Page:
First look inside York landmark Clifford Tower as lost room reopens after huge £5m makeover

One of Yorkshire’s most famous landmarks will reopen to the public next month after a £5million makeover.
York’s Clifford Tower reopened on April 2 following an extensive renovation, opening two lost rooms for the first time in centuries.The 800-year-old tower was destroyed by a fire in 1684 and has remained an empty shell ever since.
But in November 2020, the fort built for Henry III (1216-1272) on the site of an earlier Norman Mott castle was closed for the largest renovation project ever undertaken.English Heritage hired specialist Hugh Broughton Architects to restore the stonework and Martin Ashley Architects to create viewing platforms and suspended walkways.
Their work means Clifford’s Tower is in its best shape in centuries and can be viewed from a new angle.The roof has a wide wooden platform with panoramic views of York and shelters the interior of the tower.
The fort’s two original spiral staircases – inaccessible for centuries – were re-used again, while the tower’s partially restored chapel is available for the first time since a fire in 1684.
King Henry III’s own personal wardrobe was also the first in 338 years.The king’s toilets could be flushed – almost unheard of in the 13th century – and there was a wall cabinet for Henry’s toiletries.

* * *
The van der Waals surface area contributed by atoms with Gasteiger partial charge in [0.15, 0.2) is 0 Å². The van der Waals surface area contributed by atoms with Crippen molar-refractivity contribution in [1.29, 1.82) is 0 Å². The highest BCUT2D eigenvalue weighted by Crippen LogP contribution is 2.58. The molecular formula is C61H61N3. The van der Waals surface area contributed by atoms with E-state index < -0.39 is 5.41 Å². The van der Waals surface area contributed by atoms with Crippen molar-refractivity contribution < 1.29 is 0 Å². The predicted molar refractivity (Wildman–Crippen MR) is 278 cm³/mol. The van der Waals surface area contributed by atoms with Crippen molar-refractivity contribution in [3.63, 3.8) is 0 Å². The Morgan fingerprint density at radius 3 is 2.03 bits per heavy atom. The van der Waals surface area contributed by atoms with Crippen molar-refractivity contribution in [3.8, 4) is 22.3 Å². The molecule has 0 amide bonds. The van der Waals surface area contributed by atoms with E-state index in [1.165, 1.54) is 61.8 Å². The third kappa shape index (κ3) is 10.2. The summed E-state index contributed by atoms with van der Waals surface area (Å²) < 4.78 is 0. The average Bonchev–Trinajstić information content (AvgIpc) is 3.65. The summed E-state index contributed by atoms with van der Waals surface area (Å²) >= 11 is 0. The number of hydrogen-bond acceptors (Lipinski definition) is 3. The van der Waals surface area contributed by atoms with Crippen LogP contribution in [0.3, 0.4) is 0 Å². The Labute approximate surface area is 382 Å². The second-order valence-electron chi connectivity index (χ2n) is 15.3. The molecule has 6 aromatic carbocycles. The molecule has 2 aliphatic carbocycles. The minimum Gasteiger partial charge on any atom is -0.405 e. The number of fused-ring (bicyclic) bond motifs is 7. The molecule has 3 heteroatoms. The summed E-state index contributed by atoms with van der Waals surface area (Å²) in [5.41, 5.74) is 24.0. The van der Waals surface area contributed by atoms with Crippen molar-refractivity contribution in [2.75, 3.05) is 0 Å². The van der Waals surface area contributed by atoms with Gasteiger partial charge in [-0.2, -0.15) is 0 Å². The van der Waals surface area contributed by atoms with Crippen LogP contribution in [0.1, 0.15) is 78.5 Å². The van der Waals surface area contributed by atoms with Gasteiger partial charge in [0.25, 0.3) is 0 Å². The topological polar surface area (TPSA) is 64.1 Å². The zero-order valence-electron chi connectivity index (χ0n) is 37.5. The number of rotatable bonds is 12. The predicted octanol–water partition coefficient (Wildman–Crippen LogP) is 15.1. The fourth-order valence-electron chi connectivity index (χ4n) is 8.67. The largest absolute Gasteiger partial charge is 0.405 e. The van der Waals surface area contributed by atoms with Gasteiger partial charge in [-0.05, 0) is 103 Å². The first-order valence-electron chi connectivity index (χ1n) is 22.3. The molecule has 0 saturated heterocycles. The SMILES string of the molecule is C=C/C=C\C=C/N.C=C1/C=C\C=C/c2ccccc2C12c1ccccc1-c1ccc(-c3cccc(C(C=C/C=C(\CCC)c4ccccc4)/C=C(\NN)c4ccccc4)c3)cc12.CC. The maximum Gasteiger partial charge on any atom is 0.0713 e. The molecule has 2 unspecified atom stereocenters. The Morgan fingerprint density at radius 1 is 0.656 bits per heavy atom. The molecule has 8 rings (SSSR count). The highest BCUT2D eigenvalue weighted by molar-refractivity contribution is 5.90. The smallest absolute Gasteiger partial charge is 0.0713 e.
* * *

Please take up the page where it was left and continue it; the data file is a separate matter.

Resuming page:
At the base of the famous 55 steps leading to the fort is a new monument to the Jews of York who were massacred by a mob in 1190.Every 20 steps next to the steps is a resting place for those who can’t climb Breath 55.There is also a modern toilet and a kitchenette on the ground floor.
While Clifford’s Tower, which was the center of northern government until the 17th century, is a popular tourist attraction, visitors find themselves overwhelmed by the tower’s decayed state and lack of features to explore.
Jeremy Ashbee, chief property curator at English Heritage, said: “Clifford Tower is one of those places we can say is extraordinary…
“It [has] a story with a lot of content. It’s a story that needs to be told, and it needs to be told appropriately.”
Mr Ashbee added: “Not only did we want to preserve this incredible building, but we also wanted to do justice to its fascinating and multifaceted history.”
Throne Room: The private toilet of King Henry III.The sloping channel to the left of the “active area” is where the flow of water washes waste away.
Emilia Roberton, 11, voices historic figure Eleanor in Clifford Tower’s new audio guide

Post time: Apr-25-2022